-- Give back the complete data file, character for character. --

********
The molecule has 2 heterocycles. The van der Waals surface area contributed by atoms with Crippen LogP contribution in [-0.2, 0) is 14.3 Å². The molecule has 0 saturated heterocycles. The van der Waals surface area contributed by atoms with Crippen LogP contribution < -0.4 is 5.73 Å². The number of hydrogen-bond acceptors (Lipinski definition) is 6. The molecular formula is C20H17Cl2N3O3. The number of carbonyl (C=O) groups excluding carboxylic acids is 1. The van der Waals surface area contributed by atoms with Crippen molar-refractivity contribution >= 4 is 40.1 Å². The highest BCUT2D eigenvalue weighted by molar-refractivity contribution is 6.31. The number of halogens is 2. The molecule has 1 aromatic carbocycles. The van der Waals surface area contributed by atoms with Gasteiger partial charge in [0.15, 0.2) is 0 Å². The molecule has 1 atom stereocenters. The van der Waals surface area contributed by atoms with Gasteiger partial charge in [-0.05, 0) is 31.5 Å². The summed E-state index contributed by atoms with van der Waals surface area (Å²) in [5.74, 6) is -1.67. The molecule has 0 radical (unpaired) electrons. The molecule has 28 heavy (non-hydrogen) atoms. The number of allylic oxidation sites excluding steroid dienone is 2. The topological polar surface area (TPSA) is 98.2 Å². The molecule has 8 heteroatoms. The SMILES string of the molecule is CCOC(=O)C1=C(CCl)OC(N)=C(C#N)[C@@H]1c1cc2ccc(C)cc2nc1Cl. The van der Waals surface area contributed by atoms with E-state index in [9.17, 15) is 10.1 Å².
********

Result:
The molecule has 2 heterocycles. The van der Waals surface area contributed by atoms with Crippen LogP contribution in [-0.2, 0) is 14.3 Å². The molecule has 0 saturated heterocycles. The van der Waals surface area contributed by atoms with Crippen LogP contribution < -0.4 is 5.73 Å². The number of hydrogen-bond acceptors (Lipinski definition) is 6. The molecular formula is C20H17Cl2N3O3. The number of carbonyl (C=O) groups excluding carboxylic acids is 1. The van der Waals surface area contributed by atoms with Crippen molar-refractivity contribution >= 4 is 40.1 Å². The highest BCUT2D eigenvalue weighted by molar-refractivity contribution is 6.31. The number of halogens is 2. The molecule has 1 aromatic carbocycles. The van der Waals surface area contributed by atoms with Gasteiger partial charge in [0.15, 0.2) is 0 Å². The molecule has 1 atom stereocenters. The van der Waals surface area contributed by atoms with Gasteiger partial charge in [-0.05, 0) is 31.5 Å². The summed E-state index contributed by atoms with van der Waals surface area (Å²) in [5.74, 6) is -1.67. The molecule has 0 radical (unpaired) electrons. The molecule has 28 heavy (non-hydrogen) atoms. The number of allylic oxidation sites excluding steroid dienone is 2. The topological polar surface area (TPSA) is 98.2 Å². The molecule has 8 heteroatoms. The SMILES string of the molecule is CCOC(=O)C1=C(CCl)OC(N)=C(C#N)[C@@H]1c1cc2ccc(C)cc2nc1Cl. The van der Waals surface area contributed by atoms with E-state index in [9.17, 15) is 10.1 Å².